Drugs are not an experiment

There is nothing cool about playing with drugs. Drugs can damage your brain, your body … you can become instantly addicted and your future will be ruined.

Brains develop until the age of 25. Anything interfering with that process will affect how your brain – and you – develop.

8 reasons why learners should avoid drugs

  • Lower grades
  • A higher rate of absence from school
  • Absence from other activities
  • A higher likelihood of dropping out of school
  • Difficulty in studying and retaining information
  • Lack of interest in school subjects
  • Lack of interest in a future career
  • Some drop out altogether

How drugs impact on your future:

Substance abuse and failure in school will have a knock-on effect on a student’s future. If learners can’t commit to education, they’re unlikely to commit to a career. This will have lasting financial repercussions.

Effects on health

Long-term substance abuse changes the brain, leading to addiction. By this stage it’s almost impossible to stop. Brain changes can then lead to mental health issues, like depression or anxiety.

Drug abusers will likely end up with lasting issues.
These include:

BODY:

  • Cardiovascular system: Heart Disease (possible heart failure), collapsed veins from injecting drugs, infections in the veins of the heart.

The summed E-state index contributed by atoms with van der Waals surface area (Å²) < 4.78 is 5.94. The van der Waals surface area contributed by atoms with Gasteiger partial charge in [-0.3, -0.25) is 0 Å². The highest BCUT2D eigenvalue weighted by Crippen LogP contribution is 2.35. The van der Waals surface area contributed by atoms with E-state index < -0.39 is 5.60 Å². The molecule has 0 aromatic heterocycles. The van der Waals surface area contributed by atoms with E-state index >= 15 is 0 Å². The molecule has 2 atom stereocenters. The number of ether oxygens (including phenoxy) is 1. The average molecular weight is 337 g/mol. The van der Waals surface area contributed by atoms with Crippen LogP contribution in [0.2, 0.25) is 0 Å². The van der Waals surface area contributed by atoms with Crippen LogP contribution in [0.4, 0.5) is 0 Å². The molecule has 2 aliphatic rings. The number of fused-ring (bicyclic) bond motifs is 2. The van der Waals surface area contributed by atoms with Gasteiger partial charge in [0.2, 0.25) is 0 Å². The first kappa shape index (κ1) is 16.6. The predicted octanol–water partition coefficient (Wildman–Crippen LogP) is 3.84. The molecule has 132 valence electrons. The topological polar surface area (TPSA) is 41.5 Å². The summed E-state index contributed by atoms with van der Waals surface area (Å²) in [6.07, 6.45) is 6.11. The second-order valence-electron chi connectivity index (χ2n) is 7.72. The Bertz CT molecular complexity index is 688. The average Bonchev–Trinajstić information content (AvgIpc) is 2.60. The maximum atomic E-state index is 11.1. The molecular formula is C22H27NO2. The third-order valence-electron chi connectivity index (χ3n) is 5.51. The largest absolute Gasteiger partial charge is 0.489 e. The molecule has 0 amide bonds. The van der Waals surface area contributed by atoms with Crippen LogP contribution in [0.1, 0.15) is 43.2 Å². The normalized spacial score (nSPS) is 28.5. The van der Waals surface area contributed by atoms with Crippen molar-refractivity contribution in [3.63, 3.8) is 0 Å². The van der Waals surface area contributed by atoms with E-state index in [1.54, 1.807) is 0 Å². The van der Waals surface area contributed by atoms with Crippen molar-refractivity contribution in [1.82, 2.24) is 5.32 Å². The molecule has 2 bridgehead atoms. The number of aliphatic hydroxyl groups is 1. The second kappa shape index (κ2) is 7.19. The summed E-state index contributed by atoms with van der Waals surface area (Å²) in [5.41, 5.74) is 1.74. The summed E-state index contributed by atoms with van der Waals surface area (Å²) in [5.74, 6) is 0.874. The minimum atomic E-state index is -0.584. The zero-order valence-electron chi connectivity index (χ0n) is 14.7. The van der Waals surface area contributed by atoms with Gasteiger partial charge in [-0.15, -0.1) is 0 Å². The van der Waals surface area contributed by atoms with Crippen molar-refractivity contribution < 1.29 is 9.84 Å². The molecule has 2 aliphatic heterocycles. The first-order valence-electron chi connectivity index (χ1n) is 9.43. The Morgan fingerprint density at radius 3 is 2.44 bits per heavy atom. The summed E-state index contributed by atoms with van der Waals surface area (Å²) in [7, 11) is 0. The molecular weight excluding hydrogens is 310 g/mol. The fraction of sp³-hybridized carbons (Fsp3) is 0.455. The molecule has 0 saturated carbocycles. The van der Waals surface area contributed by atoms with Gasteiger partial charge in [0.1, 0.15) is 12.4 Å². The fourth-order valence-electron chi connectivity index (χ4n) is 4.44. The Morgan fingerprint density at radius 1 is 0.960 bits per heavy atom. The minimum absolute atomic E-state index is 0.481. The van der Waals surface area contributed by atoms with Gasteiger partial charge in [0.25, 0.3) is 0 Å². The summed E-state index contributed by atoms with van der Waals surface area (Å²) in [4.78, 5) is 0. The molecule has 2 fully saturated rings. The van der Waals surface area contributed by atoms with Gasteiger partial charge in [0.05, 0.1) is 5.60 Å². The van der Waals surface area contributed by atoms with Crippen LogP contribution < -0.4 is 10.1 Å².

• Kidney Damage: Long-term kidney damage. Possible kidney failure (which is life threatening).
  • Liver damage: Heroin and opioids found in prescription drugs can cause damage. In severe cases, a life-threatening liver failure.
  • Respiratory System: The lungs can be damaged by any drug that is smoked. Potential damage includes emphysema, lung cancer and chronic bronchitis. Opioids depress breathing and can make asthma more severe.
  • Gastrointestinal damage: Many drugs damage or decay your stomach or intestines.

BRAIN:

  • Impaired cognitive function. A neurotransmitter involved in the brain reward system, glutamate, is affected by drug abuse. The brain’s attempt to compensate for that causes changes to how a person thinks, making it more difficult to think and learn.
  • Changes in memory: Drug abuse causes changes in memory and learning. 
  • Brain cells die. Many drugs are actually toxic, and they can kill brain cells. These cells will never come back to life, and the damage is permanent.
  • Risk of overdose: It’s impossible to know what’s been mixed in with some drugs. Misuse already puts you at risk of an overdose. There’s an increased likelihood with street drugs as strength or purity can’t be established. Combining substances also increases risk.

PSYCHOLOGICAL EFFECTS

  • Drug abuse and addiction often occur alongside mental illness.  Drug abuse can trigger, contribute to, or worsen mental health conditions. 
  • People who abuse drugs are twice as likely to struggle with mood disorders, like depression, or anxiety disorders.

IMPACT ON RELATIONSHIPS

Trauma, assault, and injury from violence from abusers and addicts are likely. Relationships suffer during periods of drug abuse. The damage done is difficult if not impossible to repair.